AN EXPANSE OF SALT FLATS and grasslands in northwest Gujarat, the Little Rann of Kutch has a stark and unforgettable beauty – in sunlight, the salt crystals in the sand glitter like diamonds, while at night they bathe the landscape in an eerie blue haze, Every year, during the monsoon, when the sea and rivers flood the region, the salt flats are transformed into great marshy swamps, with patches of higher ground forming grassy islands known as bets. Some 4,841 sq km (1,869 sq miles) of this unique ecosystem, which supports a variety of rare fauna, form a wildlife sanctuary which is one of the last refuges of the Asiatic wild ass (Equus hemiortus khur), known locally as ghorkhur. Akin to the Tibetan kiang, the ghorkhur is distinguished by a dark stripe along its back. Only about 1,000 of them now remain. Known for its speed (up to 60 km or 37 miles per hour), the wild ass lives in herds led by a stallion, and survives by migrating between the grassy bets through the seasons, in search of food.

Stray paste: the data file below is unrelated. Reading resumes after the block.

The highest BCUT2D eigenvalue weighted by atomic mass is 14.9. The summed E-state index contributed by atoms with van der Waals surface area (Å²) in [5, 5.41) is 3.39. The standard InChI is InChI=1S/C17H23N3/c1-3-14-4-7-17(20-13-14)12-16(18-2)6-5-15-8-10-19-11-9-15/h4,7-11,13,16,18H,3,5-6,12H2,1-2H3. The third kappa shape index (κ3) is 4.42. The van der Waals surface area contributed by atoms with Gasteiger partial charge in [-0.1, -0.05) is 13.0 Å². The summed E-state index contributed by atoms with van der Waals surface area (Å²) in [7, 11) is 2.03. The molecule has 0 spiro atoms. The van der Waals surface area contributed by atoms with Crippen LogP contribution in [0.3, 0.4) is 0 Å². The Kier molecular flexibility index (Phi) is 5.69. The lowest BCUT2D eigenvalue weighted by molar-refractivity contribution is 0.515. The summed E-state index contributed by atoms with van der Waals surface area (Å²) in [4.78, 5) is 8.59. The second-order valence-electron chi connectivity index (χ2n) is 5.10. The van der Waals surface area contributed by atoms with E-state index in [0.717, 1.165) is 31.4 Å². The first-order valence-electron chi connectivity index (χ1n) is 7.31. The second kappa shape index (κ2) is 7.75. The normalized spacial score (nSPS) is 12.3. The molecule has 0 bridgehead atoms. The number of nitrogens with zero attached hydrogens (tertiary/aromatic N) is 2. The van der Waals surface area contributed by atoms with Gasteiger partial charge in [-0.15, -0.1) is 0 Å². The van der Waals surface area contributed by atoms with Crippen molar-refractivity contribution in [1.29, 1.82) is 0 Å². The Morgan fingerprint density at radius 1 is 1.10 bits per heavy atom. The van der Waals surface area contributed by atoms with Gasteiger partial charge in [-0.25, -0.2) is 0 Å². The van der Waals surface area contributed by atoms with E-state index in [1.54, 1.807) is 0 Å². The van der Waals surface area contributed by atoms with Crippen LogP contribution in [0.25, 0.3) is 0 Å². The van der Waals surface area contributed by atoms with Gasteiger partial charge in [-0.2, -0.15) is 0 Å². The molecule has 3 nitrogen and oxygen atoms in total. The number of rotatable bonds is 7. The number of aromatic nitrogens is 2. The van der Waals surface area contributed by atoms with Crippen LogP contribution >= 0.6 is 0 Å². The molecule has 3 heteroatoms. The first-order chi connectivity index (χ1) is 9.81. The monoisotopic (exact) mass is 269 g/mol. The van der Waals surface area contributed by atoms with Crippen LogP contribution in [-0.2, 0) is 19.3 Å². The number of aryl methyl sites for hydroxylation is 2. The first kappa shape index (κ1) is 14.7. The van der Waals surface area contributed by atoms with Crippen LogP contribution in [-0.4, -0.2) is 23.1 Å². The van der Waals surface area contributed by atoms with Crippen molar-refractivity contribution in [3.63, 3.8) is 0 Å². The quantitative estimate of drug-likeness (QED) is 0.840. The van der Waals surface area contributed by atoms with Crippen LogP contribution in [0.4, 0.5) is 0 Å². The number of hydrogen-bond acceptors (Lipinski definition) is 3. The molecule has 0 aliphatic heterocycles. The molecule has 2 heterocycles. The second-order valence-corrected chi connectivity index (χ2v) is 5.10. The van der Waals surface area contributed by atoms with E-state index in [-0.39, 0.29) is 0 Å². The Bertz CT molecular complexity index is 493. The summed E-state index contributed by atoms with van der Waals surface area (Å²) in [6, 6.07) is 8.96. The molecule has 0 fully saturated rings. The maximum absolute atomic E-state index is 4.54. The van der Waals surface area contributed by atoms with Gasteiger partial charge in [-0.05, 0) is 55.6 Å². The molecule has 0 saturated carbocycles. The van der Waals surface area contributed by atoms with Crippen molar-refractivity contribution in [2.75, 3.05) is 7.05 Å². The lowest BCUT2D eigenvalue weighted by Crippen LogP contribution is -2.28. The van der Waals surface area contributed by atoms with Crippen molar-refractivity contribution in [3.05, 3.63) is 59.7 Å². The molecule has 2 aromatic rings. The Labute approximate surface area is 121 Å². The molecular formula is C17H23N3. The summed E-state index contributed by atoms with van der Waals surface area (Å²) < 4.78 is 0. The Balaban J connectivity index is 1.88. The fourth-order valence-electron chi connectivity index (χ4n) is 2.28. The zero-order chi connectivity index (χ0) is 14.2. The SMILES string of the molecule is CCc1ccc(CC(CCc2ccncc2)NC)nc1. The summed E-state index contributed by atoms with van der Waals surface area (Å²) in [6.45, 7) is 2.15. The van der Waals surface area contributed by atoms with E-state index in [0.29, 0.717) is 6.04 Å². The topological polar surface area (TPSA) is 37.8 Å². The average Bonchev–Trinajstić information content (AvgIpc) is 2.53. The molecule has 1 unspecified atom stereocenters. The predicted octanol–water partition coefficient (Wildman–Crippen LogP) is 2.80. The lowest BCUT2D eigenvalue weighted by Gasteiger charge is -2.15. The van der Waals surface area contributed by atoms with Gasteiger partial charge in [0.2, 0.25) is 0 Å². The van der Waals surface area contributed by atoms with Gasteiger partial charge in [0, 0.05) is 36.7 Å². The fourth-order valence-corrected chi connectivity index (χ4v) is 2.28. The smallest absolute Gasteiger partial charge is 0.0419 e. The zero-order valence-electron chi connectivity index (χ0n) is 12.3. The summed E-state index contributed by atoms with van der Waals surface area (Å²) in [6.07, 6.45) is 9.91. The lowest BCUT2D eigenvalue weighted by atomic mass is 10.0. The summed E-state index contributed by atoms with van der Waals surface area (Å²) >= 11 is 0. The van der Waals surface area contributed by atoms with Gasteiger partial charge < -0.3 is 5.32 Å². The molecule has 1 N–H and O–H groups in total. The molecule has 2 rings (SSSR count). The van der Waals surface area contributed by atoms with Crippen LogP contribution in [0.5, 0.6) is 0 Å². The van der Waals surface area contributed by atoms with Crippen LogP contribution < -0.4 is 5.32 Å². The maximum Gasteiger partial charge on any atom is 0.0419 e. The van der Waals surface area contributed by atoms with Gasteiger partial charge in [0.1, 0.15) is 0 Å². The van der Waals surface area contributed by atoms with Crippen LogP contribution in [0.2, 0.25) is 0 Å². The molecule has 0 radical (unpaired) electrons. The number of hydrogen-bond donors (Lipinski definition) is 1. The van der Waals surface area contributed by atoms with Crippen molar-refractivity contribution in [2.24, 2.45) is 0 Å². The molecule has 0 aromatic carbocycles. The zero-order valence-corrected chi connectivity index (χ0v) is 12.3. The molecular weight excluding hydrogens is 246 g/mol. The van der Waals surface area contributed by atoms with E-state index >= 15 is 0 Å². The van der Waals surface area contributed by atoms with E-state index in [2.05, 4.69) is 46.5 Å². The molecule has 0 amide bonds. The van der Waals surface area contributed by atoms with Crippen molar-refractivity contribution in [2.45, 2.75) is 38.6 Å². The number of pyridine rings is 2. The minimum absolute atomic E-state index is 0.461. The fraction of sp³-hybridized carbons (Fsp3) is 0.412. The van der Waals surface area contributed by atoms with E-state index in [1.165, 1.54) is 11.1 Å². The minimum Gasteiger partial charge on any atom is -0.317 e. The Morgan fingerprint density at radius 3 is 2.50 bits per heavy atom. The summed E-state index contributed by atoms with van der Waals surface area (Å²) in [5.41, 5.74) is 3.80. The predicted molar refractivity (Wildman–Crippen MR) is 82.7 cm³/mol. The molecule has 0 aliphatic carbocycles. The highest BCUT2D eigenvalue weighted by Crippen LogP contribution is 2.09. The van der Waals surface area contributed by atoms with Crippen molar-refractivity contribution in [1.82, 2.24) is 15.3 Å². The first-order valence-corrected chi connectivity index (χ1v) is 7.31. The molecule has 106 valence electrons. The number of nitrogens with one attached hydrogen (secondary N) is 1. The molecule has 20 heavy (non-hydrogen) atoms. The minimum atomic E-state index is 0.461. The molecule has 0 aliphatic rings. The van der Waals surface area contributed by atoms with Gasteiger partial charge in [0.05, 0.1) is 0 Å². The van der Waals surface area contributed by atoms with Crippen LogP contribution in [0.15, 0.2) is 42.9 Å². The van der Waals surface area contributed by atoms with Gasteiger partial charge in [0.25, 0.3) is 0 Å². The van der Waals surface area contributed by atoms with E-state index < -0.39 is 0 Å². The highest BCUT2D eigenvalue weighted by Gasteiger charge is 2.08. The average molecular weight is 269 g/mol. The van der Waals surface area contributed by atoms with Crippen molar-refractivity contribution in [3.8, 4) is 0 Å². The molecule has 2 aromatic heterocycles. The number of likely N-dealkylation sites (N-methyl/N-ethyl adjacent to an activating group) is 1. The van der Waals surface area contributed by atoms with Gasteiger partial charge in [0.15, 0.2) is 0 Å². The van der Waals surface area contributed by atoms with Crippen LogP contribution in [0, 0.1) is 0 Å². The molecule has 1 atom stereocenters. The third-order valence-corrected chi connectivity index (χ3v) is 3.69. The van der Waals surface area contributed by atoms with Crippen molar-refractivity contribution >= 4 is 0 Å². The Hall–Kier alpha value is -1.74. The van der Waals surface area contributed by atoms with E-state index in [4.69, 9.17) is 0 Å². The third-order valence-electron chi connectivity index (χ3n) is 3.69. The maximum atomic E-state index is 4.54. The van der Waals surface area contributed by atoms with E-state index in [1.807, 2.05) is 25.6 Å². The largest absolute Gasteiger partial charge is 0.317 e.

The sanctuary also has a large population of nilgai (blue bull), blackbuck, chirtkara (Indian gazelle), wolves, and the rare caracal. Birdhife includes migratory demoiselle cranes, pelicans and flamingoes who come to the salt marshes during the winter months.
Dhrangachra and Dasada are both interesting bases from which to visit the Little Rann of Kutch Sanctuary. Dasada has a 15th-century fort and a village where potters and textile printers practise their craft. The family of Dasada’s former feudal chiefs arrange accommodation and guided tours of the Rann. Dhrangadhra, capital of a former princely state, has a fine 18th-century palace, and a bazaar with interesting colonial buildings. Tours of the sanctuary can be arranged through the Forest office here. Accommodation is available in the government rest house.